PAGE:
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River flow critics question fish data

The State Water Resources Control Board released its long-delayed Substitute Environmental Document that unsurprisingly calls for larger amounts of water from the Stanislaus, Tuolumne and Merced rivers to be sent through to the ocean for the benefit of fish. This unsurprisingly touched off intense anger in our region.
The State Water Resources Control Board released its long-delayed Substitute Environmental Document that unsurprisingly calls for larger amounts of water from the Stanislaus, Tuolumne and Merced rivers to be sent through to the ocean for the benefit of fish. This unsurprisingly touched off intense anger in our region. jlee@modbee.com

The final hearing on the state’s river flow plan Tuesday dealt in part with how long salmon stay in the streams each year.

The State Water Resources Control Board proposes to roughly double, from February through June, the volume of the Stanislaus, Tuolumne and Merced rivers. Opponents said almost all of the young salmon have headed out to sea by May.

“Why waste that block of water on something that’s not there?” said Larry Byrd, a board member and former employee with the Modesto Irrigation District.

The state board held sessions in Modesto, Merced and Stockton along with the opening and closing meetings in the capital. It will take written comments until March 17 and could make a decision in September.

The state agency estimates a 14 percent drop in river supplies in average years and 38 percent in “critically dry” years. It acknowledges that this would lead to an increase in well pumping, which also is coming under tighter rules.

Click here to see Assemblymember Adam Gray’s letter to the water board.

Click here to see Gray’s talking points.

Environmentalists and fishing groups called again Tuesday for higher flows on rivers that they say have suffered from a century-plus of diversion. So did managers from state and federal agencies dealing with fish and water quality.

Salmon hatch on tributaries to the San Joaquin and Sacramento rivers and spend a few years in the Pacific Ocean before returning to spawn in the fall. They face non-native predators, massive water pumps, pollution and other hazards on this journey.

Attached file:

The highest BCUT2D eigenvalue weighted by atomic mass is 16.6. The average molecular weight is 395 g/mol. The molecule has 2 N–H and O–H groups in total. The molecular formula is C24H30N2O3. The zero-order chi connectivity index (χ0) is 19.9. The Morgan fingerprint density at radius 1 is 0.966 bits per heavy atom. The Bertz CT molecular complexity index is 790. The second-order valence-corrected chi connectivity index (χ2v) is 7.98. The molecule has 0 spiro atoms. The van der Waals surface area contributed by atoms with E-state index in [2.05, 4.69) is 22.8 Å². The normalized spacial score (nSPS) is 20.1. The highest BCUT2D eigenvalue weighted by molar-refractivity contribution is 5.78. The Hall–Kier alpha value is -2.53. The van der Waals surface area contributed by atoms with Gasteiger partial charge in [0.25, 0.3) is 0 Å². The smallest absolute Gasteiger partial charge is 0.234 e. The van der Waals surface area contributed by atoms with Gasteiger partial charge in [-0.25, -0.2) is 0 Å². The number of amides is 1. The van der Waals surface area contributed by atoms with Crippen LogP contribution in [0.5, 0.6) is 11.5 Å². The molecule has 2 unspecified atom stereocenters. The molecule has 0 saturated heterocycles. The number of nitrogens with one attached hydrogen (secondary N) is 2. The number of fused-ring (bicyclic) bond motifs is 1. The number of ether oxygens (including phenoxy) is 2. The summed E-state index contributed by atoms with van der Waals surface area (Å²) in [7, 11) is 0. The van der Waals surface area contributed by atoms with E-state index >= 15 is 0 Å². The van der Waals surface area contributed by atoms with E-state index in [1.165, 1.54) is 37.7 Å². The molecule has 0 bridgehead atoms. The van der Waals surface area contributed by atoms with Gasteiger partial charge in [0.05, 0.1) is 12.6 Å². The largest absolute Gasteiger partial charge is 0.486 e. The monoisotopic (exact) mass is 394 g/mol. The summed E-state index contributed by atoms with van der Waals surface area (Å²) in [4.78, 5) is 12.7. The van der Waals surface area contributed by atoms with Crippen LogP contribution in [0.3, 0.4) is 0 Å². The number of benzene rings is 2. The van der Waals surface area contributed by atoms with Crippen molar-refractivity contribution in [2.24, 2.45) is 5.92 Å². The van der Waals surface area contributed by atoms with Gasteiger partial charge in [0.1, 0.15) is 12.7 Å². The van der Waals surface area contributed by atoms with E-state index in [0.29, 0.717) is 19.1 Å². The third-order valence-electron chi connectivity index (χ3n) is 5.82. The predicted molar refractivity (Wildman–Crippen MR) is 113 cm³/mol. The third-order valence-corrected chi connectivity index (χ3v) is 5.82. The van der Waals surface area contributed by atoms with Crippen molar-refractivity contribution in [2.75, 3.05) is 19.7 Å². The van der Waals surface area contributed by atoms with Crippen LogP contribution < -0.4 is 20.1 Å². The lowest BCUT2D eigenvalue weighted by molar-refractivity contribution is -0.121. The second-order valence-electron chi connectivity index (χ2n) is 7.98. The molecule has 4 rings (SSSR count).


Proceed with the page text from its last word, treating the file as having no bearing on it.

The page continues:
Young salmon have been detected in June in the Mossdale area of the Sacramento-San Joaquin Delta, said Dean Marston, an environmental program manager for the California Department of Fish and Wildlife.

The skeptics included water board member Dorene D’Adamo of Turlock, who said its staff needs to review June fish data from the affected irrigation districts. These suppliers ramp up their water use around this time to get the crops through the hot, dry summer.

“I’m getting different numbers, and I just want to make sure we’ve got the right information,” D’Adamo said.

Irrigation managers also have urged measures that do not involve flow, such as predator control and spawning gravel restoration.

The board last week extended the previous Jan. 17 comment deadline by two months. Some of Tuesday’s speakers said they appreciated this, but they still urged a rewrite of the 2,000-plus-page plan.

“As a mayor, I would never accept a staff report with this many inconsistencies on a dog park proposal, let alone a document that will shape the future of water in my region,” Turlock Mayor Gary Soiseth said. He also is a third-generation almond grower and a policy adviser for MID.

John Holland: 209-578-2385

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